I believe that the aim of the Foresight initiatives--"about being ready for the future"--which have run since 1993, is absolutely crucial to good government, none more so than in relation to the implications of demographic change. In that respect it is clear that the good work done by the Minister's department across the Foresight panels is only the beginning. I do not believe that it has had the attention that it merits. The real hard work starts now and, in most cases, probably lies outside the DTI. We must ensure that in this respect the issues raised by Foresight are acted upon, including across government. That is why I was keen to promote this debate.

What did The Age Shift find? It is now commonly understood that we have an ageing population. There has been, and will continue to be, a rapid advance in life expectancy, especially of those aged 85 and over, but that will be coupled with a declining birth rate. Until now, an increase in life expectancy has meant that more of us are likely to reach our 80s and beyond. Very few people achieved that until recently. The new situation is different; for the first time our life span has grown longer.

In recognition of that matter, when I was chief executive of Age Concern England I set up the Debate of the Age in the hope of raising awareness in the United Kingdom of the implications of our ageing society as we approached the end of the previous century. I am grateful to many noble Lords and Members of another place, together with hundreds of thousands of people of all ages and walks of life, who participated in the largest citizen jury programme ever held in the world and the 1,500 events and debates across the nation which took place over two years. I was gratified that some of the expert papers used in the debate informed the Foresight initiative.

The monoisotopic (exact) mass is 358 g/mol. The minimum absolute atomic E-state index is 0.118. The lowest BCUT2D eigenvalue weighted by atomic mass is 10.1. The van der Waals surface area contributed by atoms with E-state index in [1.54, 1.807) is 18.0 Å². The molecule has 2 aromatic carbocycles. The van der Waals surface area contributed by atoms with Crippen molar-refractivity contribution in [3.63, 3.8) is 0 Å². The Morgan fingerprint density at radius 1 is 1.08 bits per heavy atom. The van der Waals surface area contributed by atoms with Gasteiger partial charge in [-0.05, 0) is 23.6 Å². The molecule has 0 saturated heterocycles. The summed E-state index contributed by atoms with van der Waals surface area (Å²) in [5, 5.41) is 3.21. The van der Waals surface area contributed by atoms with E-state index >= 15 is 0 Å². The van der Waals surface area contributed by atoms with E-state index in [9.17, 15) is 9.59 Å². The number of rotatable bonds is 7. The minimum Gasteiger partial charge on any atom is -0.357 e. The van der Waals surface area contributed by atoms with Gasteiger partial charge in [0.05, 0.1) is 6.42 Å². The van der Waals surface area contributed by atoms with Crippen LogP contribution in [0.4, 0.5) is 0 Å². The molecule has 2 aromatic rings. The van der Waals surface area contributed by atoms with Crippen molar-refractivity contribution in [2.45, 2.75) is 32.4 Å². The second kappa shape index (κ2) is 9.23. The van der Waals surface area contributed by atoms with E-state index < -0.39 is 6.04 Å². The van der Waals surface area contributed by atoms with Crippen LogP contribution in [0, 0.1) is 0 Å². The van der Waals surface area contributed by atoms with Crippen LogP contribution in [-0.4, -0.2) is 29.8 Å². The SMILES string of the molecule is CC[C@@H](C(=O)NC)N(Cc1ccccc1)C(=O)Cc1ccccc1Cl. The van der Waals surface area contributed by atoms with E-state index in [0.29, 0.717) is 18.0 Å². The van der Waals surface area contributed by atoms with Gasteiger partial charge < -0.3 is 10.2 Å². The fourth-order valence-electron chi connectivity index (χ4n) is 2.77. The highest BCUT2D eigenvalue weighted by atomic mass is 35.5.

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I should like to pick out one or two themes touched on by The Age Shift. Life spans of 100 years and above will become commonplace rather than exceptional as now. That will have some predictable consequences; for example, for healthcare services, where higher priority needs to be given to prevention particularly of those diseases which plague people later in life. The consequences of not doing so are obvious and can be disastrous. But it may also begin to change a typical life course. If we take a typical life span of 75 to 80 years, approximately the first 20 years are spent growing up and in education and early work. The middle 30 years--sometimes more--are spent working and bringing up a family. The final 20 years or more are spent in retirement, unless people like us enter this House. Will that be the typical life course, however, of today's and tomorrow's children? If it is, increasing numbers of people will spend half their longer lives in retirement--perhaps up to 50 years if exit from the labour market remains as it is now. Although that may well allow for increasing work time or voluntary activity, which is an aim that I fully support having just chaired an expert group to advise Ministers on the setting up of a national experience corps to attract more volunteers of 50 years and over, we must ask whether that situation is economically sustainable both for individuals and the wider society.

The Foresight panel made some very wise recommendations on that and related issues. I was heartened to see that the Government responded only last month with the announcement that a fixed arbitrary retirement age would disappear by 2006. It became clear to the panel, however, that the impact of demographic change on business was not as yet very well understood. That was why the panel recommended that business be made aware of its changing customer and employee profile. Age discrimination as we know it must become a thing of the past. The key market will be in older people. Stereotypes will have to be broken; for example, when the media describe anyone over a certain age, probably 60, as "a pensioner", because he or she is not likely to be a pensioner.